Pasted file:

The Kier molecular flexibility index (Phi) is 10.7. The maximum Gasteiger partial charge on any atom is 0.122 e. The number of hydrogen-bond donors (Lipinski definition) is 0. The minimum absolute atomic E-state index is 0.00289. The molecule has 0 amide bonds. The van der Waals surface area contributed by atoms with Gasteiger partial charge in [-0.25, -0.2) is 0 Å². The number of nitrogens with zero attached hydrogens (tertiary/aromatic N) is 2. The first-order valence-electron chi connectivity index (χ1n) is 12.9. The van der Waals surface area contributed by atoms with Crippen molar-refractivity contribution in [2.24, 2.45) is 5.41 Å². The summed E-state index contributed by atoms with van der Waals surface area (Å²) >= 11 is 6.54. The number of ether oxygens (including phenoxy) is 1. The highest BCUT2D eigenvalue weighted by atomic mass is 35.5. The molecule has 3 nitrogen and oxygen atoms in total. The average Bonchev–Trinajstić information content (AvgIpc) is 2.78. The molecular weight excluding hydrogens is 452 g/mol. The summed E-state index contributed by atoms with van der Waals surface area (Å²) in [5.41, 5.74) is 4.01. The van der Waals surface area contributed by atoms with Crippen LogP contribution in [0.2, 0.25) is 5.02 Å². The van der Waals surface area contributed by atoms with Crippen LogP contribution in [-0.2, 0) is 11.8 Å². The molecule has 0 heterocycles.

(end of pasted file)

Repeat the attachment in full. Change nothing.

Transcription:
The Kier molecular flexibility index (Phi) is 10.7. The maximum Gasteiger partial charge on any atom is 0.122 e. The number of hydrogen-bond donors (Lipinski definition) is 0. The minimum absolute atomic E-state index is 0.00289. The molecule has 0 amide bonds. The van der Waals surface area contributed by atoms with Gasteiger partial charge in [-0.25, -0.2) is 0 Å². The number of nitrogens with zero attached hydrogens (tertiary/aromatic N) is 2. The first-order valence-electron chi connectivity index (χ1n) is 12.9. The van der Waals surface area contributed by atoms with Crippen molar-refractivity contribution in [2.24, 2.45) is 5.41 Å². The summed E-state index contributed by atoms with van der Waals surface area (Å²) >= 11 is 6.54. The number of ether oxygens (including phenoxy) is 1. The highest BCUT2D eigenvalue weighted by atomic mass is 35.5. The molecule has 3 nitrogen and oxygen atoms in total. The average Bonchev–Trinajstić information content (AvgIpc) is 2.78. The molecular weight excluding hydrogens is 452 g/mol. The summed E-state index contributed by atoms with van der Waals surface area (Å²) in [5.41, 5.74) is 4.01. The van der Waals surface area contributed by atoms with Crippen LogP contribution in [0.2, 0.25) is 5.02 Å². The van der Waals surface area contributed by atoms with Crippen LogP contribution in [-0.2, 0) is 11.8 Å². The molecule has 0 heterocycles.